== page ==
Let’s jump on the bandwagon, shall we?

First of all, a quick shout out to Kevin Wada  for this  amazing piece of fan art. I hope they won’t mind my using it here. Click here for their blog.

Let’s start with the basics.

What is it about?
Set in the same world as Leigh Bardugo’s Grisha Trilogy, Six of Crows  turns to the underside of Ketterdam, a major trade nation, where gangs run the streets. Seventeen year-old Kaz Brekker has quickly become the unspoken leader of one of those gangs, the Dregs, which he spent his childhood transforming from pitiful to formidable. Kaz is tapped by an upstanding merchant to run a near-impossible heist in exchange for unimaginable wealth. Gathering a crew of misfits*, all with their own goals, Kaz sets out to complete a mission that might just change the world.

*A convict with a thirst for revenge
A sharpshooter who can’t walk away from a wager
A runaway with a privileged past
A spy known as the Wraith
A Heartrender using her magic to survive the slums
A thief with a gift for unlikely escapes

What did you think?

Kaz might be billed as the leader of a group of misfit anti-heroes, but it’d be a mistake to think he’s the only main character. All members of Kaz’s crew get a great deal of attention. All have believable flaws and unique ethical dilemmas. Many of the characters’ backgrounds are revealed through flashbacks, which some felt slowed down the story, but I thought them well placed.

Some wished Bardugo had gotten to the heist earlier, but I loved reading about those characters so much, I’d follow them anywhere. Bardugo has a knack for witty dialogue and I couldn’t help but see some echoes of the crew on the Firefly and Joss Whedon’s hallmark snappy lines. While some characters smell of archetype, they’re so well written that I didn’t mind terribly while reading. The characters are diverse, but not tokenized (at least as far as I can tell)– Bardugo even chose to write Kaz as a character with chronic pain, reflecting her own challenges on the page.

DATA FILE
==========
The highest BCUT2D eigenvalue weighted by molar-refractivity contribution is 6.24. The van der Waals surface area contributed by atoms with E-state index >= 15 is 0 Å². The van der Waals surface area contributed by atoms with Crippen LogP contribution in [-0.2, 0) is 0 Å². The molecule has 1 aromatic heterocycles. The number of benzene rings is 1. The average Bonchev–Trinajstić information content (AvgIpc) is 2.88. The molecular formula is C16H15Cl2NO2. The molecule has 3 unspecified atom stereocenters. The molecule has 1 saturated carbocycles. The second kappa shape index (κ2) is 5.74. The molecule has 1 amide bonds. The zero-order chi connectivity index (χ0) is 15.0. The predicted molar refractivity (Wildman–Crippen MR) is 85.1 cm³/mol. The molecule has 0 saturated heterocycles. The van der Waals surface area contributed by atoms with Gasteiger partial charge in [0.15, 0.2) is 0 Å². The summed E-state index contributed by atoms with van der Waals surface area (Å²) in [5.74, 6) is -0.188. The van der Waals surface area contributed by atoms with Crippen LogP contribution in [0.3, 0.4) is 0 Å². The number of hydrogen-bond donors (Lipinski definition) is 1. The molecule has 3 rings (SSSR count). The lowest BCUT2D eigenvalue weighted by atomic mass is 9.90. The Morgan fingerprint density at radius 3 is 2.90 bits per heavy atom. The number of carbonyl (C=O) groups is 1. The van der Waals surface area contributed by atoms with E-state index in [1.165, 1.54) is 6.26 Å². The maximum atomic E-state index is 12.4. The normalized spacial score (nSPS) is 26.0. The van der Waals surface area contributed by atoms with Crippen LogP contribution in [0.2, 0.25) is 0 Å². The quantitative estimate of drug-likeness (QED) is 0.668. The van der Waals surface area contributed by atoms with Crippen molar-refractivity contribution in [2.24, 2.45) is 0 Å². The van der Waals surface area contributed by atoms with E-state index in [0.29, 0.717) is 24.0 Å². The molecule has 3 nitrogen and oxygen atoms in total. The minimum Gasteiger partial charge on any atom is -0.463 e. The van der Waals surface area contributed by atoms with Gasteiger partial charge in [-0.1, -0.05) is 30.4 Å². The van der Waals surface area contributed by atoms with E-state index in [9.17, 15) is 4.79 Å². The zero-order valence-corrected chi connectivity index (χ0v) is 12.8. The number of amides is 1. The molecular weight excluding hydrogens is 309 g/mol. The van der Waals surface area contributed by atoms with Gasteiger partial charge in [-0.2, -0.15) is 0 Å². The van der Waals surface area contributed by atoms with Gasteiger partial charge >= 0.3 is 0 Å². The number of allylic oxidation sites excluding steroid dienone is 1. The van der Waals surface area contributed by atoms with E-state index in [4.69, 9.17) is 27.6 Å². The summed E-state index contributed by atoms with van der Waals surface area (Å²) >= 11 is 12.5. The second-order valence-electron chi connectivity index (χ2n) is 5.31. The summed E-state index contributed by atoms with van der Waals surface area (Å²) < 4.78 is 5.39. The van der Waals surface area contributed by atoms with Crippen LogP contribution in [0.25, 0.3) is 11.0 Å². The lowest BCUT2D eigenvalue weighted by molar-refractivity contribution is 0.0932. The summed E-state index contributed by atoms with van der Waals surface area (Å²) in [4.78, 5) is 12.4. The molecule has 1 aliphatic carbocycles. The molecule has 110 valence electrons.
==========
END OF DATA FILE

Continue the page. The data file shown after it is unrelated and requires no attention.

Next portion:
After three books, the author also clearly knows her world and the rules that govern it. I hadn’t read the Grisha trilogy when I started Six of Crows, but I didn’t feel lost when she mentioned Grisha or their powers. She did a good job of helping me understand while not boring those who were already immersed in the world. To those who haven’t read the trilogy yet, but are going to read Six of Crows, I’ll say to have a little bit of patience. She won’t tell you everything immediately but, honestly, that’s probably good. More to discover and more reasons to turn the page.


Final Thoughts:

Bardugo has herself a new fan. I picked up the first book in the Grisha trilogy immediately after, and I’ve already finished that, too.

I give Six of Crows: Six out of Six Crows.*

*Get it because I’m crowing about the book? Eh? EH??

Image result for six crows

More conventionally? Five stars on GoodReads*

*Have a Good Reads account? Feel free to add me! I love having reading buddies.

Have you read Six of Crows? What’d you think? Who’s your favorite character?

I hate to be “that girl”, but mine were definitely Nina and Inej.


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